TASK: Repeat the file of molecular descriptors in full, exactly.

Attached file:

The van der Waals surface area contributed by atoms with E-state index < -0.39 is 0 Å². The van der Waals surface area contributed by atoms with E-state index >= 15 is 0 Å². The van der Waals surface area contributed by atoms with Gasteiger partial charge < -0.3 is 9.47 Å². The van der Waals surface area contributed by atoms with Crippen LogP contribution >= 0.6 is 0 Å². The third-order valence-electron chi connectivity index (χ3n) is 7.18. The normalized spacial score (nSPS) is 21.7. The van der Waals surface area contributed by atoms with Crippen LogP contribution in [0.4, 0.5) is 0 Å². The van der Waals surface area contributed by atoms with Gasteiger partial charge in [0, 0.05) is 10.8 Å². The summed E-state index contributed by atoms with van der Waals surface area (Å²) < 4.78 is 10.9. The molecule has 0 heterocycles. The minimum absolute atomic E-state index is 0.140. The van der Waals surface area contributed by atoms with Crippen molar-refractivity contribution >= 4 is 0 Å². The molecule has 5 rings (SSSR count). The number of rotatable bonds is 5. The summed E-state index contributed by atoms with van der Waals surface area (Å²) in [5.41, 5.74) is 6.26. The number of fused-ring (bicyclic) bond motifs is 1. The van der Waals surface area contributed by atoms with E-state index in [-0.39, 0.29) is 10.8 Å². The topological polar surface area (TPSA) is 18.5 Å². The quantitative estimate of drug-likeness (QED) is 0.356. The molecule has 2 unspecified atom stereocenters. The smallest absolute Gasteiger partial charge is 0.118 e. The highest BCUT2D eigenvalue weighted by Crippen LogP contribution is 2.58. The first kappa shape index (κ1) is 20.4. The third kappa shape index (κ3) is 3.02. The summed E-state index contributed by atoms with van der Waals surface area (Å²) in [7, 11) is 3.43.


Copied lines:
The van der Waals surface area contributed by atoms with E-state index < -0.39 is 0 Å². The van der Waals surface area contributed by atoms with E-state index >= 15 is 0 Å². The van der Waals surface area contributed by atoms with Gasteiger partial charge < -0.3 is 9.47 Å². The van der Waals surface area contributed by atoms with Crippen LogP contribution >= 0.6 is 0 Å². The third-order valence-electron chi connectivity index (χ3n) is 7.18. The normalized spacial score (nSPS) is 21.7. The van der Waals surface area contributed by atoms with Crippen LogP contribution in [0.4, 0.5) is 0 Å². The van der Waals surface area contributed by atoms with Gasteiger partial charge in [0, 0.05) is 10.8 Å². The summed E-state index contributed by atoms with van der Waals surface area (Å²) < 4.78 is 10.9. The molecule has 0 heterocycles. The minimum absolute atomic E-state index is 0.140. The van der Waals surface area contributed by atoms with Crippen molar-refractivity contribution >= 4 is 0 Å². The molecule has 5 rings (SSSR count). The number of rotatable bonds is 5. The summed E-state index contributed by atoms with van der Waals surface area (Å²) in [5.41, 5.74) is 6.26. The number of fused-ring (bicyclic) bond motifs is 1. The van der Waals surface area contributed by atoms with E-state index in [-0.39, 0.29) is 10.8 Å². The topological polar surface area (TPSA) is 18.5 Å². The quantitative estimate of drug-likeness (QED) is 0.356. The molecule has 2 unspecified atom stereocenters. The smallest absolute Gasteiger partial charge is 0.118 e. The highest BCUT2D eigenvalue weighted by Crippen LogP contribution is 2.58. The first kappa shape index (κ1) is 20.4. The third kappa shape index (κ3) is 3.02. The summed E-state index contributed by atoms with van der Waals surface area (Å²) in [7, 11) is 3.43.